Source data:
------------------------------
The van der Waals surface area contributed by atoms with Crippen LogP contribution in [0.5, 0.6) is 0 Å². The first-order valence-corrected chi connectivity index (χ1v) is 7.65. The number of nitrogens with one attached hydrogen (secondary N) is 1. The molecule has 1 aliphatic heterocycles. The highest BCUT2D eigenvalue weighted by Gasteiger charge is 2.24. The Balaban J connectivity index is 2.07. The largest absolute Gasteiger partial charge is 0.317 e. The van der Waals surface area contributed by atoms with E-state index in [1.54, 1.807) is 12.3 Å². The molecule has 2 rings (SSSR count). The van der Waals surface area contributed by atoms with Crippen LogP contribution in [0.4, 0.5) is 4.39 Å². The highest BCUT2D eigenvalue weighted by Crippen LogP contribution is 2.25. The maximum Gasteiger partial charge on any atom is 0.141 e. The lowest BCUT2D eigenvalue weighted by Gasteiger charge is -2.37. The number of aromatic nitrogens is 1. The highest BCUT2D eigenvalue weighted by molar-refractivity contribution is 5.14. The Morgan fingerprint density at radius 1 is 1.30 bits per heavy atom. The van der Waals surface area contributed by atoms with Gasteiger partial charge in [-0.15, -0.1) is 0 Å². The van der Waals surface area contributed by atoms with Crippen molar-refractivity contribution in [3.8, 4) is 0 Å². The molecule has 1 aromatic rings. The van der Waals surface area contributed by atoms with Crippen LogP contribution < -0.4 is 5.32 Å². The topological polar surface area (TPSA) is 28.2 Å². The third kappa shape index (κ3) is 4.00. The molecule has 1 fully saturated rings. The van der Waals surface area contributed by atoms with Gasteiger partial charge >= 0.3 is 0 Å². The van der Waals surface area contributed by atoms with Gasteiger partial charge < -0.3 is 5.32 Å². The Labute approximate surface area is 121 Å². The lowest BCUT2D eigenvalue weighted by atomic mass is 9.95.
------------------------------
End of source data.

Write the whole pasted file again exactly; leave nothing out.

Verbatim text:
The van der Waals surface area contributed by atoms with Crippen LogP contribution in [0.5, 0.6) is 0 Å². The first-order valence-corrected chi connectivity index (χ1v) is 7.65. The number of nitrogens with one attached hydrogen (secondary N) is 1. The molecule has 1 aliphatic heterocycles. The highest BCUT2D eigenvalue weighted by Gasteiger charge is 2.24. The Balaban J connectivity index is 2.07. The largest absolute Gasteiger partial charge is 0.317 e. The van der Waals surface area contributed by atoms with E-state index in [1.54, 1.807) is 12.3 Å². The molecule has 2 rings (SSSR count). The van der Waals surface area contributed by atoms with Crippen LogP contribution in [0.4, 0.5) is 4.39 Å². The highest BCUT2D eigenvalue weighted by Crippen LogP contribution is 2.25. The maximum Gasteiger partial charge on any atom is 0.141 e. The lowest BCUT2D eigenvalue weighted by Gasteiger charge is -2.37. The number of aromatic nitrogens is 1. The highest BCUT2D eigenvalue weighted by molar-refractivity contribution is 5.14. The Morgan fingerprint density at radius 1 is 1.30 bits per heavy atom. The van der Waals surface area contributed by atoms with Gasteiger partial charge in [-0.15, -0.1) is 0 Å². The van der Waals surface area contributed by atoms with Crippen molar-refractivity contribution in [3.8, 4) is 0 Å². The molecule has 1 aromatic rings. The van der Waals surface area contributed by atoms with Crippen LogP contribution < -0.4 is 5.32 Å². The topological polar surface area (TPSA) is 28.2 Å². The third kappa shape index (κ3) is 4.00. The molecule has 1 fully saturated rings. The van der Waals surface area contributed by atoms with Gasteiger partial charge >= 0.3 is 0 Å². The van der Waals surface area contributed by atoms with Gasteiger partial charge < -0.3 is 5.32 Å². The Labute approximate surface area is 121 Å². The lowest BCUT2D eigenvalue weighted by atomic mass is 9.95.